The Flintstones in Viva Rock Vegas (2000)

The Flintstones broke the bank with their previous outing on the silver screen, so it made the utmost sense to try it again with a sequel, but instead of showing what happened to the modern stone age family after the credits roll, it focused mainly on how they met, and how almost they broke apart. Rather ambitious for a sequel, but that gamble is something to expect for The Flintstones in Viva Rock Vegas.

It’s amazing how much those generic cardboard stone posing board things look just like Fred and Wilma.

We meet the young, recently graduated Fred & Barney, who are celebrating their recent jobs at Slate and Co. They meet waitresses Wilma & Betty and hit it off. they soon realise Wilma is extensible wealthy and the object of affection to Casino mogul Chip Rockefeller. At a party Wilma throws, Chip and Fred meet and get off on the wrong foot. In an effort to reconcile Chip invites the four to glittering Rock Vegas. But all is not as it appears as the seductive tentacles of the big city wrap around our protagonist.

There’s a Whopper/Raptor pun here somewhere.

Being a prequel, the film opted for different actors to play the younger versions of the cast. So, while it is unfortunate that the sequel couldn’t bring back both Moranis and Goodman, but their replacements Stephen Baldwin and Mark Addy do well. Rosie O’Donnell however, voices an Octopus and was quite courteous to her replacement, and Joan Collins takes over the role of Wilma’s mother after the late Elizabeth Taylor carrying on her characterisation of Wilma’s mother.

Alan Cumming does look a lot like The Great Gazoo.

Viva Rock Vegas also delves into the more fantastical elements of the show that its predecessor toned back on. The Great Gazoo (the green alien that only Fred can see) is back, as both Alan Cumming, and the voice actor, Harvey Korman playing Wilma’s well-to-do farther. We get a cute Dino as well, he’s C.G.I, for the most part as are a lot of the special effects, making a distinct alteration from the puppetry of the 1994 film, but it allows for a more animated appearance (no pun intended). By exploring new territory that the film and previous cartoon series haven’t even looked upon manages to add more depth to the characters, the world has held dear for 40 odd years. Who knew Fred and Wilma had such an interesting courtship, or how opulent her family is? It certainly adds more to subsequent viewings of the show.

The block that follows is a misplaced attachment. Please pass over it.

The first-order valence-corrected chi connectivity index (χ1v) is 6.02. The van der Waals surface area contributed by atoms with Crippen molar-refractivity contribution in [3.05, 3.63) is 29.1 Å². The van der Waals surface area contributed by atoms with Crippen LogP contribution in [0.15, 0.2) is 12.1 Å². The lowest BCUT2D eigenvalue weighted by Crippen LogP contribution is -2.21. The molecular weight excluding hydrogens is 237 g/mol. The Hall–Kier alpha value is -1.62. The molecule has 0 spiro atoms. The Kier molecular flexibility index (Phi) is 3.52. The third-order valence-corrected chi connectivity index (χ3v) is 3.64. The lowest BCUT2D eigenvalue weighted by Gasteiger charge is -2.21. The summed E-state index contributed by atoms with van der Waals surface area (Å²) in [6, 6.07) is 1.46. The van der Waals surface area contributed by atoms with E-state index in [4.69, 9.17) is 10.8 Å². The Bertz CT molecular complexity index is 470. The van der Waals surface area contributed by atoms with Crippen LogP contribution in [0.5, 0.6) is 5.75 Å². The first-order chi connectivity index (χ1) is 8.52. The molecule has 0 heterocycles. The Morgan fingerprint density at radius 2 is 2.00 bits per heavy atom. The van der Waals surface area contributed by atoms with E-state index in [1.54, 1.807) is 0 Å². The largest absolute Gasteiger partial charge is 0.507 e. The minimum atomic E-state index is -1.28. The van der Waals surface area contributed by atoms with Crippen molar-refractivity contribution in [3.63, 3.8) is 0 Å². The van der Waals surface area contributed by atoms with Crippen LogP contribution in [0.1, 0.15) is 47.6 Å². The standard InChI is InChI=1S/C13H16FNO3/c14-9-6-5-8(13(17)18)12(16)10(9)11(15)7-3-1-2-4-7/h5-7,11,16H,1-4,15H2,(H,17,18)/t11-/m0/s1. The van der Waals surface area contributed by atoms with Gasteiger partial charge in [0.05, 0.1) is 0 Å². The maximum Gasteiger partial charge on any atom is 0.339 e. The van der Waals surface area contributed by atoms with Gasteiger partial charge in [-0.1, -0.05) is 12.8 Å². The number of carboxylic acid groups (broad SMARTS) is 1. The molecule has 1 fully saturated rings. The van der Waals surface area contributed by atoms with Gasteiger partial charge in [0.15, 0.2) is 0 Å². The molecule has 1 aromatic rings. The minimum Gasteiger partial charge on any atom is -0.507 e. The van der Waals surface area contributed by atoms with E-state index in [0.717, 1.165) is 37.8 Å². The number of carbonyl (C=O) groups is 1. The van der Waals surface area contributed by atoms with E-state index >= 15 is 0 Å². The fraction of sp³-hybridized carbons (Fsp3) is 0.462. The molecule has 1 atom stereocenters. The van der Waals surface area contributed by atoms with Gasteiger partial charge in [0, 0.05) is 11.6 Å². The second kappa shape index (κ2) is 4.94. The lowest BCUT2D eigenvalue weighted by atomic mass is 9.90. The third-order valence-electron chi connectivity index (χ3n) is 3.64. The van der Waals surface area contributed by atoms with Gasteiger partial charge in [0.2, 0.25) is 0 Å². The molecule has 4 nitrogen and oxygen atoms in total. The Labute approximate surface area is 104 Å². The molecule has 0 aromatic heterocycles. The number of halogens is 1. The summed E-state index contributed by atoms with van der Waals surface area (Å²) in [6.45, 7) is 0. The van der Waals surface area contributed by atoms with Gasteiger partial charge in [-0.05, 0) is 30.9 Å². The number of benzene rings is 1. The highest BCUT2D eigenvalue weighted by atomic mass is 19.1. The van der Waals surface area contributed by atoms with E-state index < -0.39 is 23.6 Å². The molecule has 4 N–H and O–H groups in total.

Caveman fashion, gotta love it!

Even with a change in cast and setting, The Flintstones in Viva Rock Vegas still proves the franchise is fun for all the family. Maintaining the colourful and detailed sets from old film and building on the characters we love far before we met them. That’s a tall order for any blockbuster sequel, but for The Flintstones in Viva Rock Vegas, all bets are off.

Harvey Korman, resisting the urge to call everybody Dum-Dum!

If you want more positive reviews delivered to the e-mail box of your choice, you can click on that little text bubble at the bottom of the screen. Do you agree or disagree? or have a suggestion for another pop-culture artefact that needs a positive light shone on it? Leave a comment in the comment box below! But remember to keep it positive!

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